I have a love/hate relationship with paintball. I love running around in the woods, I love the game in principle and I love the largely harmless fun of shooting your friends. But, and this is a but big enough that Kim Kardashian would offer it an impressed whistle, I hate the execution. If you’ve ever been paintballing, especially if it was your first (and only) time, you’ll know what I mean. You go there thinking the only part you’re going to have a problem with is being shot with a paintball, but that’s the absolute last of it.

Paintball 04.jpg
You, of course, will not have the gear or skills that make you feel as bad-ass as this lot feel.

First of all, you walk a razor’s edge between vulnerable and cold, and safe and sweaty. Last time I played, I chose to wear my thickest, biggest coat as a kind of body armour. I didn’t get hit once, but I was grateful to finish a round if only to unbutton and vent some of the absurd amount of heat I was labouring under. My friends meanwhile were caught between the terror of being hit with only thin overalls to protect them, and feeling the biting wind the rest of the time. I’ve played the game a few times now and I really can’t see where the sweet spot is, but maybe it lies in shedding your fear of being shot at. Hard one to shake, of course.

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Maybe there’s a paintball/LARPing crossover market?

The next problem comes with the gear you’re given. Paper-thin overalls aside, you generally get issued with a mask that seems designed to trap condensation inside whilst also letting in any stray paint that gets fired at your mouth and ears. You also get a gun that jams as often as not. These things I could work around, but where it gets sticky is when they conflict with the perfectly reasonable rules against taking off your mask at any time. So, this is how the course of a single game tends to go down:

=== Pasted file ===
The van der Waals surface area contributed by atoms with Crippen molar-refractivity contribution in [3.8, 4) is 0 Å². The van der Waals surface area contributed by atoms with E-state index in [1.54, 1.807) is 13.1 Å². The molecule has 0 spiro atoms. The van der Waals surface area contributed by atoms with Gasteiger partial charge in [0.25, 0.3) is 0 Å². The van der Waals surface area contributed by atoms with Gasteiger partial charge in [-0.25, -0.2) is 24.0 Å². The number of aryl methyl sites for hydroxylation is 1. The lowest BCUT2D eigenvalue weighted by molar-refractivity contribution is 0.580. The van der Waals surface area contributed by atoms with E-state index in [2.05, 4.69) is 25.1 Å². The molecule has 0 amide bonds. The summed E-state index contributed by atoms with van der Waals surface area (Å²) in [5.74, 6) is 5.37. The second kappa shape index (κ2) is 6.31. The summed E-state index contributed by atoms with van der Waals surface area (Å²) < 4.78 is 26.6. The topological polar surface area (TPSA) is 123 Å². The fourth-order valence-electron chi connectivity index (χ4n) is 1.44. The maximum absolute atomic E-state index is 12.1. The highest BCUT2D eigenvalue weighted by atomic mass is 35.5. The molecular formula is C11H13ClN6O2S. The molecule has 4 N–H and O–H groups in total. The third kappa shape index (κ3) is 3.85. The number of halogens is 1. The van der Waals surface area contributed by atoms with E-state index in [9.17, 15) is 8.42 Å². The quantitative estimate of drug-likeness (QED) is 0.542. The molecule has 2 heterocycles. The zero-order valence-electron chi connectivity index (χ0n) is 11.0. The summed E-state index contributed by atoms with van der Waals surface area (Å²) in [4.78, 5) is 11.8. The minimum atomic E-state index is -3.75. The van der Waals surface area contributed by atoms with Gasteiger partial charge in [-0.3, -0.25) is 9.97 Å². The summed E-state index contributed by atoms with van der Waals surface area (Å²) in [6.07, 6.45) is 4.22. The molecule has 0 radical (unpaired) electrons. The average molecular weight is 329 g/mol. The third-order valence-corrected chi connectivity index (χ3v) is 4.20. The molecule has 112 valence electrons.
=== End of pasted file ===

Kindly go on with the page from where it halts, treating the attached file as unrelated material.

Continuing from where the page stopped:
1. Put on your freshly cleaned mask and get out into the field.
  2. Attack the base/try to get the flag/achieve whatever the objective is.
  3. Realise that, as the two teams switch over for the second round of that particular game that your intense and warm breathing has turned everywhere apart from a corner of the mask’s visor into a cloudy screen of foggy plastic that you couldn’t possibly see through.
  4. Attempt to do something useful despite the impediment in that second round.
  5. Fail to achieve anything useful because you can’t see where anyone or anything is.
  6. Finish the round and return to the area where you can remove your mask, wipe it down and hope it won’t fog up again.
  7. Return to point 1.

Of course, they offer you a anti-mist wipe, but it’s as effective as a cloth dripping with detergent. So, your choice is wipe the visor with something dry that’ll let it fog up about ten minutes after you put it on, or try to peer through streaks of soapy whiteness. Obviously, you can’t take it off and I completely respect why taking the mask off would be foolish and dangerous, but there’s something disappointing about having half of a game be unplayable because you don’t have the use of your vision. The solution of course is to spend big on a fancy mask, but with the amount you’re already spending on the privilege, who’s going to buy one who isn’t about to join a team?